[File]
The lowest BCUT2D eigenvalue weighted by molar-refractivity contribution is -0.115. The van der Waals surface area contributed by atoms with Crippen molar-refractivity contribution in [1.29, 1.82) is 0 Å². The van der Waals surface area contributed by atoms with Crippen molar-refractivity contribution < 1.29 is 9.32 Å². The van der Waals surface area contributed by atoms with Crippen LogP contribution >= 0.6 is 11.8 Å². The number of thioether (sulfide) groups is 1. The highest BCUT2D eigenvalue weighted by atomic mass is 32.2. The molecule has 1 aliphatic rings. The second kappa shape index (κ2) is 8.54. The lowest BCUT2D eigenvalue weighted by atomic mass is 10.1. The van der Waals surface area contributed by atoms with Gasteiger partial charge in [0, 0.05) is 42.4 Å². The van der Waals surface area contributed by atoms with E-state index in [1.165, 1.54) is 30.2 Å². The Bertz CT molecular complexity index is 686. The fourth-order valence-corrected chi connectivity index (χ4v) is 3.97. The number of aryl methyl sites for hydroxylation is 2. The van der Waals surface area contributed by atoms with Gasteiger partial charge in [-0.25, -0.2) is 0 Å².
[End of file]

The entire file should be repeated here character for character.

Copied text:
The lowest BCUT2D eigenvalue weighted by molar-refractivity contribution is -0.115. The van der Waals surface area contributed by atoms with Crippen molar-refractivity contribution in [1.29, 1.82) is 0 Å². The van der Waals surface area contributed by atoms with Crippen molar-refractivity contribution < 1.29 is 9.32 Å². The van der Waals surface area contributed by atoms with Crippen LogP contribution >= 0.6 is 11.8 Å². The number of thioether (sulfide) groups is 1. The highest BCUT2D eigenvalue weighted by atomic mass is 32.2. The molecule has 1 aliphatic rings. The second kappa shape index (κ2) is 8.54. The lowest BCUT2D eigenvalue weighted by atomic mass is 10.1. The van der Waals surface area contributed by atoms with Gasteiger partial charge in [0, 0.05) is 42.4 Å². The van der Waals surface area contributed by atoms with E-state index in [1.165, 1.54) is 30.2 Å². The Bertz CT molecular complexity index is 686. The fourth-order valence-corrected chi connectivity index (χ4v) is 3.97. The number of aryl methyl sites for hydroxylation is 2. The van der Waals surface area contributed by atoms with Gasteiger partial charge in [-0.25, -0.2) is 0 Å².